Tuesday, 28 April 2009

Analysis of a scene from Beetlejuice (mise-en-scene)

I'm going to analyse the scene in which the couple, Adam and Barbara Maitland, drive into the sheltered bridge. I feel it's the most clue giving scene in the whole film, and is really interesting to understand and interpret.

A quick synopsis of the scene:
Adam and Barbara are currently on a two week vacation which they are spending in their run down house, and plan to decorate it. The couple need a few things from the store that Adam runs, so Barbara drives Adam to the store to collect these few items. As they are heading back, a dog distracts Barbara from driving, and they ultimately drive into a sheltered bridge and fall into a river.

I was trying to decide how to analyse the film in terms of what order to place the certain areas predominant in a film (those being the mise-en-scene which include the set and costume, the music, special effects and camera work). And feel it would make the most sense, and be the most understandable to analyse them in the certain categories. So here they are...
The mise-en-scene in this film gives everything you need to know away. You really wouldn't need any kind of dialogue if you just read the set. So to start off with, we are presented with a huge white house. The size of this house could represent how innocent the couple are. Tim Burton could have chosen any colour for this house, but he chose to choose white - The most innocent of all the colours. So immediately you are not threatened by anything that is giving to you. Around this white house you see a tree with no leaves, a fence that looks very unstable and thick clouds in the blue sky. The fence could show the signs of the interior of the house, as it is very run down. And the tree and clouds could actually be an indication of the dark that's about to occur in their lives. I know it sounds a bit far fetched but really, everything put into the scene has a meaning. They could have adjusted the sky in post-production to have no clouds, they could have brought in a tree full of life, but instead these two factors, and the run down fense in this scene have an unpleasant feel about them indicating something isn't quite as simple as the huge white house might signal. And in the distance of this huge house is the village in which they both live near by. The houses seem, from what is given in the shot, to all be of cream colours and whites, but are distanced from this house. This meaning that the house is isolated from any interaction with the main village - Like the alive being isolated from the dead.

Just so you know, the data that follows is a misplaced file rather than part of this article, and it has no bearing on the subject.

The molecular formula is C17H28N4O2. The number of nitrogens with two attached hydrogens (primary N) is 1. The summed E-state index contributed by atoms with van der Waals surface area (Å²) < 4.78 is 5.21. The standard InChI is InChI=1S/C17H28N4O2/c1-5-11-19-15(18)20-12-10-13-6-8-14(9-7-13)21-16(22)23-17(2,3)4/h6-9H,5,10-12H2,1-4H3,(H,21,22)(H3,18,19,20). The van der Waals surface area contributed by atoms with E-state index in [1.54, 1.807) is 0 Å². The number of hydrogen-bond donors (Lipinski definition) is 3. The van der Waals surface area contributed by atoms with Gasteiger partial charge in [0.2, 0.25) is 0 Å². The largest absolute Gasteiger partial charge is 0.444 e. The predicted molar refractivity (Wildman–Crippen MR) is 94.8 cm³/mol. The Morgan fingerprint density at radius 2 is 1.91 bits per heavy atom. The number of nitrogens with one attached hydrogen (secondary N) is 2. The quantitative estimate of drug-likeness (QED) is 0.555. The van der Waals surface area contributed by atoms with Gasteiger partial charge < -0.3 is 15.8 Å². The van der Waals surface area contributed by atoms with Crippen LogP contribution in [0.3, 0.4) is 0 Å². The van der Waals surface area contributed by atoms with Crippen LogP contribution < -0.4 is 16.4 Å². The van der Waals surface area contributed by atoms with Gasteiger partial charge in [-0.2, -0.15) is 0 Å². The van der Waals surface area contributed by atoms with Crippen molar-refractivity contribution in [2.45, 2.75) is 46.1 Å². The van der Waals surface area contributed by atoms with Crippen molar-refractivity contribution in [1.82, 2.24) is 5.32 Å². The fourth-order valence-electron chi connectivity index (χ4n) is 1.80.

When the camera cuts to Adam and Barbara running down the stairs, their costumes are very much relating to their personality. Adam wears a shirt, with clashing trousers and glasses, giving the smarter part of the couple. And Barbara wears a white dress with a small floral design on it, which is flowing and covers most of her body up; a very good indication of her innocence and motherly figure in this film.

The car they drive is of a yellow pastel colour, enough to stand out from the creamy looking houses and make a statement, but also isn't too domineering against this very quaint picture we are being given.

The very first sign of something bad about to happen is the shot of the sheltered bridge. The surrounding picture is of the countryside; A beautiful image of fields and white houses. But right in the middle is this huge, bright red interfering bridge. Red is always associated with anger, stress, death and blood, so for this bridge to stand out in such a way isn't appealing at all. And from this very first sign of seeing red, a pattern begins to emerge. Red becomes the common colour in the scene with subtle hints of it throughout the different shots that the audience are watching. This is used in films to hint to the audience that red is of an importance (You may notice if you're watching Jaws that yellow is the reoccurring colour in that film). Provided in the next few scenes is a man wearing a red cap, men washing a big red car, red as the font colour for the front of the shop, red flowers and the shop containing many red apparatus. This isn't a coincidence. It has all been there to signal that something red is an important aspect in the script.

Along with these images we see a man cleaning his statues with his dog walking across the street, houses that are neatly kept and a hair dresser sitting in a chair waiting for someone to ask for a haircut. Obviously, he has been given the appropriate uniform for a hairdresser to make the audience believe he is one. And these images seem very nice and pleasent to observe.

But, after being exploded with these red images, we return once again to this domineering red bridge. Remember just above I said the 'dog walking across the street'? Tim Burton didn't let the dog do that randomly. The dog is the reason why the the couple are killed. We see this dog again, in front of the bridge, which distracts Barbara from driving, and ultimately she crashes through the side of this sheltered bridge, the yellow car contrasting and standing out so much from the red that's presented, and eventually falls in the deep flowing river. Again, the river could have been a stream but the action had to have an impact so it's huge and splashes everywhere to create the dramatic effect. And, of course the bridge is sheltered because the car had to drive into something, to create the tension of balancing on the edge, before falling in and bringing down the red wood with it.

So, when you actually start reading the mise-en-scene, you realise that dialogue is such a small part of the script in a film...

Next blog, camera work and editing.


  1. what model is there car they drive that huge yellow wagon

  2. Apparently it's a Volvo 245 according to this website: